This one-week E-waste recycling exercise is part of Dr Amy Choong’s efforts for her GEK1515 Environmental Biology students.  To make it convenient to staff as well, she has invited Cimelia staff to install two bins at these two locations (Utown Education Resource Centre and between S2 & S3) for a week so that you can also dispose of your e-waste. Please make use of this opportunity to get rid of broken appliances.Filed under: faculty, nus, people, teaching Tagged: e-waste recycling
  • Wed, 27 Aug 2014: 1.00pm @DBS Conf Rm II: Low Bi Wei on “The invasion biology of the African sharptooth catfish in Southeast Asia”

    weiting
    19 Aug 2014 | 3:44 am
    Qualifying Examination “The invasion biology of the African sharptooth catfish, Clarias gariepinus, in Southeast Asia“ Low Bi Wei Graduate Student, Dept. of Biological Sciences, NUS Supervisor: Asst Prof. Darren Yeo Co-supervisor: Dr Tan Heok Hui Wed 27 Aug 2014: 1.00pm DBS Conference Room II (S2 Level 3, Mezzaine) All are welcome Abstract – “The African sharptooth catfish, Clarias gariepinus, is a highly invasive species with known severe impacts, including native species declines through ecological (e.g. competition, predation) and genetic interactions (e.g.
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    Biodiversity Heritage Library

  • Avibase, The World Bird Database

    21 Aug 2014 | 5:30 am
    As part of our BHL & Our Users series, we recently interviewed Denis Lepage, Senior Scientist at the National Data Center, Bird Studies Canada and creator of Avibase, an impressive online resource on the birds of the world.  With over 12 million records, the database covers information on about 10,000 species and 22,000 subspecies of birds, including distribution, taxonomy, and synonyms in several languages.Over the last 20 years, Lepage has devoted his energy and inspiration to building and managing this extensive resource. Denis recently contacted us to share the role BHL has…
  • BHL Update at the EOL Executive Committee Meeting

    19 Aug 2014 | 5:30 am
    The BHL and Encylopedia of Life (EOL) share the vision of open access to knowledge about life on earth. BHL works to achieve this goal by providing open access to biodiversity literature. EOL tackles this challenge by gathering, generating, and sharing biodiversity knowledge in an open, freely accessible digital repository.BHL and EOL have been collaborating since 2007, sharing content, best practices, and expertise. Both websites are also extensively interlinked. Taxa identified on pages in BHL are linked to the corresponding species page in EOL. Likewise,  EOL species pages contain…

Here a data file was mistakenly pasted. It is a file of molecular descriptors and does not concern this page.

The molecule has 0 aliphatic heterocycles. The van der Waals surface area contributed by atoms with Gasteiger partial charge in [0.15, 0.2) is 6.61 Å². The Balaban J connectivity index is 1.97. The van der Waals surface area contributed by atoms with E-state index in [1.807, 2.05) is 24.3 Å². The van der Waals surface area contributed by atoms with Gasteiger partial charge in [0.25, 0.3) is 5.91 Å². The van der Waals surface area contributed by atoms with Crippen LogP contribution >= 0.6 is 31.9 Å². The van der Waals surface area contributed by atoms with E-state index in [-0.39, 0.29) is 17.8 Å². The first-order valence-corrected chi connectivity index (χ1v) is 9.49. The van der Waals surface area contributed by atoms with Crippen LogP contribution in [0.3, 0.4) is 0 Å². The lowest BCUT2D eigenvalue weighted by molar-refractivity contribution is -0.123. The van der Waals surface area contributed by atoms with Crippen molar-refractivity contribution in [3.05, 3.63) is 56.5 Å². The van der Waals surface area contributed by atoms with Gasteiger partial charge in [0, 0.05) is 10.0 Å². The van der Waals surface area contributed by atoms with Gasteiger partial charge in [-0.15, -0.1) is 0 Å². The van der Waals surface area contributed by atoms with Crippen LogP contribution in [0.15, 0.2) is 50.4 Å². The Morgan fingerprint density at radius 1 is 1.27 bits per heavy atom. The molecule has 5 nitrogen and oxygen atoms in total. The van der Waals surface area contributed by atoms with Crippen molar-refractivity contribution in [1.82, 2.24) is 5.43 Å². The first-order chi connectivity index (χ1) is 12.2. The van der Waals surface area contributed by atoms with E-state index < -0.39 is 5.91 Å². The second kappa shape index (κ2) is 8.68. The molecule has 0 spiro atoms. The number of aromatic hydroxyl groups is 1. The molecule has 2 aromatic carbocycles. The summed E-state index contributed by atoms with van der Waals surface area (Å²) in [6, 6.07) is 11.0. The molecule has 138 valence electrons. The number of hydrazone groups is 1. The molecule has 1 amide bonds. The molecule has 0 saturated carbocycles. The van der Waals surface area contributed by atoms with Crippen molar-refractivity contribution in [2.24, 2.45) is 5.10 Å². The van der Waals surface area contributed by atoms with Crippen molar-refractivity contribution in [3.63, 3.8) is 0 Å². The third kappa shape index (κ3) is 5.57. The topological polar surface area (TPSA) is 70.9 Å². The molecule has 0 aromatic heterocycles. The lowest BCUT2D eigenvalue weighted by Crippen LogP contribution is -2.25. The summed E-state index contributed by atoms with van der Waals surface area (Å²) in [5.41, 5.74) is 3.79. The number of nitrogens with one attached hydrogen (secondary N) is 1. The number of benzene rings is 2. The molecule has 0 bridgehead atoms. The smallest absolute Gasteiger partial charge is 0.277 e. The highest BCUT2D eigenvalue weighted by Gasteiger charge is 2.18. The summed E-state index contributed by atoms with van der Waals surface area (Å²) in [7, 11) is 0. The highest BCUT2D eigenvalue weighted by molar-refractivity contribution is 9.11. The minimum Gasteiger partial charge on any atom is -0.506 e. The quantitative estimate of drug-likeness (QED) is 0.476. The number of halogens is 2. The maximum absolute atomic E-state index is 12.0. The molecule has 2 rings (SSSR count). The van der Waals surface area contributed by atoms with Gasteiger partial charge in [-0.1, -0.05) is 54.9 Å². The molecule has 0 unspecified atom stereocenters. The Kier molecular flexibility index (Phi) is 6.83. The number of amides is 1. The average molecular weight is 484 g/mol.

• The Sea Dog: Exploring Man's Discovery & Classification of the Shark

    12 Aug 2014 | 5:30 am
    It's that time of year again! That special week set aside to celebrate the fabulously diverse Selachimorpha clade: Shark Week!If you were to ask an average person to differentiate between a tiger shark, Great White, whale shark, bull shark, or mako, most could probably do so, or would at least be aware that such varieties existed. This wasn't always the case. A mere six hundred years ago, sharks were known only by the bizarre personas recounted by animated sailors. And even when more accurate depictions and accounts began to circulate, the world was completely ignorant of the vast diversity…
  • BHL Africa Report from Internet Archive's Global Director

    7 Aug 2014 | 5:30 am
    Since it's initial organization in 2012 and launch in 2013, BHL Africa has been hard at work developing a strategy, framework, and methodology for contributing the valuable biodiversity information held within the node's participating institutions to BHL. Significant progress occurred in April and June, 2014, with the arrival and subsequent installation of Internet Archive scanning machines at the University of Pretoria in South Africa.Robert Miller presenting at National Museums of KenyaRobert Miller, Global Director of the Internet Archive, and his colleague Gemma Waterston (IA Satellite…
  • BHL Update at the 2014 North American GBIF Meeting

    5 Aug 2014 | 5:30 am
    The North American Regional Node Meeting of the Global Biodiversity Information Facility (GBIF) occurred in Ontario, Canada on July 21-22, 2014. The meeting, themed "Advancing Informatics, Engagement and Content," focused on progress updates and ongoing implementation tactics for the North American regional strategy. Discussions included the use of digital object identifiers (DOIs), collections and specimens in the GBIF context, organizational structure, and membership in both GBIF and the North American node. BHL's Program Director, Martin Kalfatovic, provided a "BHL Update for GBIF" via…